Lacrosse Coaching: 5 Strategies for Dealing with Bad Attitude Lacrosse Players
Ugh... the Lacrosse player with a bad attitude. It sounds like a serious sports cliché, but it's true - they are like a cancer in the locker room, on the practice filed and in a game. They can make things difficult for all of the athletes on the team with their constant problematic behavior.
But, believe it or not it is possible to put stop to it - or at least curb it by laying down a few ground rules to begin with. And it doesn't hurt to get the lacrosse player's parents involved with this as well. It takes a lot of energy to deal with players that have poor attitudes, but they can be turned around, and the impact they have on the rest of the team can be significantly lessened.
Here are a few tools for dealing with problem athletes:
*Lay the ground rules for lacrosse players and parents - This is the first thing I would tell any coach - especially if they are running a community team as opposed to a school team. I'd even do it if it were a school team I was coaching. Plan a parent's meeting and expect everyone to be there.
At this meeting you will explain to parents and players the conduct that is expected of players and the way they are to carry themselves on the practice field and when you play games. This is very Coach Carter, but it is preached in many current athletic club guidelines - coaches need to take control of the team immediately.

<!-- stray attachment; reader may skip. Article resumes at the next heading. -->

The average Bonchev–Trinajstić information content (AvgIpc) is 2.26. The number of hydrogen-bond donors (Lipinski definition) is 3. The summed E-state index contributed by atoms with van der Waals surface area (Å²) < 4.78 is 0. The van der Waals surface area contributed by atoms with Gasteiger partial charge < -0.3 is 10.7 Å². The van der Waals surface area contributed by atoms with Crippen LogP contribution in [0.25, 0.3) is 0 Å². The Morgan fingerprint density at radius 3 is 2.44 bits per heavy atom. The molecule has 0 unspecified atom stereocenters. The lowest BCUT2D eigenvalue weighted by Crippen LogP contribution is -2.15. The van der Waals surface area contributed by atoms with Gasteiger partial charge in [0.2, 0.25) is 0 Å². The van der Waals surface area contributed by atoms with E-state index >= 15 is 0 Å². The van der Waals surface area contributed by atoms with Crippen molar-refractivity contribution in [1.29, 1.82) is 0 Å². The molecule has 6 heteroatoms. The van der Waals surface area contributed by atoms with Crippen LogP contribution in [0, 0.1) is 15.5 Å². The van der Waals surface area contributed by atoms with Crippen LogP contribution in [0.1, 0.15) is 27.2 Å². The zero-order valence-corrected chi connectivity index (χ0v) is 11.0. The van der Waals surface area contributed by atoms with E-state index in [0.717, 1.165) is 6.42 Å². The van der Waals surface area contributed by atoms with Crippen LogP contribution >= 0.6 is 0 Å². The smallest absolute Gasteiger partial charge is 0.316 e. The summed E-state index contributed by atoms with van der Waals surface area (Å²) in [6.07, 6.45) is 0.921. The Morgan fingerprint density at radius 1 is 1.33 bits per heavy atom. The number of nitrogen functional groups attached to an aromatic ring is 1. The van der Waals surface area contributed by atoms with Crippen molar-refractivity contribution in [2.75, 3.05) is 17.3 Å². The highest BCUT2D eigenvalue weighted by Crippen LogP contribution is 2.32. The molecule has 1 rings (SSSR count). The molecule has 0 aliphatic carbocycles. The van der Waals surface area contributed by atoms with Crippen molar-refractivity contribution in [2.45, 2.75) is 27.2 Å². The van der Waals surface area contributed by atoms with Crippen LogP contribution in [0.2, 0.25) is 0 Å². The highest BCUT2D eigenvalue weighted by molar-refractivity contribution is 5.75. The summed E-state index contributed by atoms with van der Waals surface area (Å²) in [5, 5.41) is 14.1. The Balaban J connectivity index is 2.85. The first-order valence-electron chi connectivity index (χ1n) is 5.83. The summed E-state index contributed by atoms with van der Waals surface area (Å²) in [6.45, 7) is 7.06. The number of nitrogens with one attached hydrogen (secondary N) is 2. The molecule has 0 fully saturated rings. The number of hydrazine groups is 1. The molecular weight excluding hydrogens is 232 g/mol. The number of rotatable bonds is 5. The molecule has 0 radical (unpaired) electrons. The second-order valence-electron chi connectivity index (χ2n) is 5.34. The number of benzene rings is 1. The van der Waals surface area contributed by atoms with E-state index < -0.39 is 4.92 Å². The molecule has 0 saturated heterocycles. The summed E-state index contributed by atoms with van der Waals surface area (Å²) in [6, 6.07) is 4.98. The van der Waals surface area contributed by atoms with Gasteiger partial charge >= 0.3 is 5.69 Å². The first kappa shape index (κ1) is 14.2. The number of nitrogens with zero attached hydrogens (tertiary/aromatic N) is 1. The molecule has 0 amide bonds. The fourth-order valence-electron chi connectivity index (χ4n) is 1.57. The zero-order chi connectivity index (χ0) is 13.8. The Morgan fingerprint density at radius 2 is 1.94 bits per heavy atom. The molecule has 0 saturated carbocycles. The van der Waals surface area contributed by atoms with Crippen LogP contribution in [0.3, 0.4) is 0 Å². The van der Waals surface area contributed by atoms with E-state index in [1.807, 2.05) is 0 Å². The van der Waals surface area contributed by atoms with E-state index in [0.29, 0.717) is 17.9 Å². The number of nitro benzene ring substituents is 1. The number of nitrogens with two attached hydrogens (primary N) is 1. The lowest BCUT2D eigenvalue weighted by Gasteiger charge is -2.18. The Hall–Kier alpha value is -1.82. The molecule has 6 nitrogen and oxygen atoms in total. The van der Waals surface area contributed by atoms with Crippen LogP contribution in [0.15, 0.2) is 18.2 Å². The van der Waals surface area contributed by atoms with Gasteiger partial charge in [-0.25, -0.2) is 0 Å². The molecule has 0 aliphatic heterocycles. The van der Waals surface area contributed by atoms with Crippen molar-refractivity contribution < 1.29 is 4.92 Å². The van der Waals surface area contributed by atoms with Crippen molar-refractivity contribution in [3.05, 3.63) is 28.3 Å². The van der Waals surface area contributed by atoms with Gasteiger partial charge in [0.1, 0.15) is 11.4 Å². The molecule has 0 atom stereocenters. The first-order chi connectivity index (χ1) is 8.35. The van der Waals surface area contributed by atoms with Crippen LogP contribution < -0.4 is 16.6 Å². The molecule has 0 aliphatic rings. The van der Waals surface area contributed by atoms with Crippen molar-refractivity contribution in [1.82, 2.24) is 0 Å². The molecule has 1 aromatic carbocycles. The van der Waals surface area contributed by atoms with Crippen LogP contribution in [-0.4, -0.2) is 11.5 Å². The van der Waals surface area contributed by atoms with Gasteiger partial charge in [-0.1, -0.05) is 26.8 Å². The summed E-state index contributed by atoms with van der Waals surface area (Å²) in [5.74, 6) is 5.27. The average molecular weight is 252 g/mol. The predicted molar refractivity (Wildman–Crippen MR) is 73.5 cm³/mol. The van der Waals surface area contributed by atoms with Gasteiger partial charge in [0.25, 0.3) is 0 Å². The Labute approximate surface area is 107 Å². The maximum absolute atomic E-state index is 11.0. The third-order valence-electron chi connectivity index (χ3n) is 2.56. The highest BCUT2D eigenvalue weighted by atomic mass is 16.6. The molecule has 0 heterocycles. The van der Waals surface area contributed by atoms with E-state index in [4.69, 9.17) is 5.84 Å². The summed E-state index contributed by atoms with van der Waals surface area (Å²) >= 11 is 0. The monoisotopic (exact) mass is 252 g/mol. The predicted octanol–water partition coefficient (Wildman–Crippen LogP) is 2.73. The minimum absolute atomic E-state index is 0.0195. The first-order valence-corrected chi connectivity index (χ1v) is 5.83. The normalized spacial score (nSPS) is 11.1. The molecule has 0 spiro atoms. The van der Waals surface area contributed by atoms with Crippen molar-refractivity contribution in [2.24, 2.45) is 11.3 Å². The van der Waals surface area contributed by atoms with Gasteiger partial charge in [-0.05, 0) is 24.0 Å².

It is important to lay the foundation for: behavior, expectations, practices, games, and the role of the parents.
*Deal with the player as an equal - If you try to act condescending, or worse yet, call out a player in front of their peers, you might not get the response you want. Talk to the player behind closed doors and get them to take an active role in their team. Don't talk down to them.
*Talk to team leaders - If you approach team leaders, they may be able to persuade or have an effect on the behavior of the player(s) with attitude problems. Peer pressure is often the best pressure to put on people.
*Give the player responsibility - Take advantage of the player's influence and turn it into a positive. Get them involved with a major part of the team to try and generate positive interest in what the team is doing. You might be surprised with what they come up with.
*Stay calm - Part of the attitude is to generate a response. Don't let the player see that you are affected by what they are doing.